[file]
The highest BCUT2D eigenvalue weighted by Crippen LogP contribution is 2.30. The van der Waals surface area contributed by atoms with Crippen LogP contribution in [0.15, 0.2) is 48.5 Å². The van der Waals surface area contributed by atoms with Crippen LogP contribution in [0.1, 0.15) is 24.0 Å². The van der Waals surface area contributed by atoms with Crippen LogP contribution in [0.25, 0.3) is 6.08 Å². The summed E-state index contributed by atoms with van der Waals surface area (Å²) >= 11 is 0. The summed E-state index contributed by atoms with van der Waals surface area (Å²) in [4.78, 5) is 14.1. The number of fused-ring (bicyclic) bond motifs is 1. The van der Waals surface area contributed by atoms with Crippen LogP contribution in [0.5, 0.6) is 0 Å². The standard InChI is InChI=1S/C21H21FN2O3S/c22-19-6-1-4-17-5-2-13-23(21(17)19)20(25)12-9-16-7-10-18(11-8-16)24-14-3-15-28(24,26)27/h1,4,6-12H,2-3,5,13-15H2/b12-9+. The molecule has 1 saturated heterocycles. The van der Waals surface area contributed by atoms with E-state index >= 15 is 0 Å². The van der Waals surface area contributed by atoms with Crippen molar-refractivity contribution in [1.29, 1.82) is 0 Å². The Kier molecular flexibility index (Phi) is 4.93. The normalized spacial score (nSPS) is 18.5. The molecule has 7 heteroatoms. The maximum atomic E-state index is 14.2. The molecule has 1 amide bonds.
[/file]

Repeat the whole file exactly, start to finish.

The highest BCUT2D eigenvalue weighted by Crippen LogP contribution is 2.30. The van der Waals surface area contributed by atoms with Crippen LogP contribution in [0.15, 0.2) is 48.5 Å². The van der Waals surface area contributed by atoms with Crippen LogP contribution in [0.1, 0.15) is 24.0 Å². The van der Waals surface area contributed by atoms with Crippen LogP contribution in [0.25, 0.3) is 6.08 Å². The summed E-state index contributed by atoms with van der Waals surface area (Å²) >= 11 is 0. The summed E-state index contributed by atoms with van der Waals surface area (Å²) in [4.78, 5) is 14.1. The number of fused-ring (bicyclic) bond motifs is 1. The van der Waals surface area contributed by atoms with Crippen LogP contribution in [0.5, 0.6) is 0 Å². The standard InChI is InChI=1S/C21H21FN2O3S/c22-19-6-1-4-17-5-2-13-23(21(17)19)20(25)12-9-16-7-10-18(11-8-16)24-14-3-15-28(24,26)27/h1,4,6-12H,2-3,5,13-15H2/b12-9+. The molecule has 1 saturated heterocycles. The van der Waals surface area contributed by atoms with E-state index >= 15 is 0 Å². The van der Waals surface area contributed by atoms with Crippen molar-refractivity contribution in [1.29, 1.82) is 0 Å². The Kier molecular flexibility index (Phi) is 4.93. The normalized spacial score (nSPS) is 18.5. The molecule has 7 heteroatoms. The maximum atomic E-state index is 14.2. The molecule has 1 amide bonds.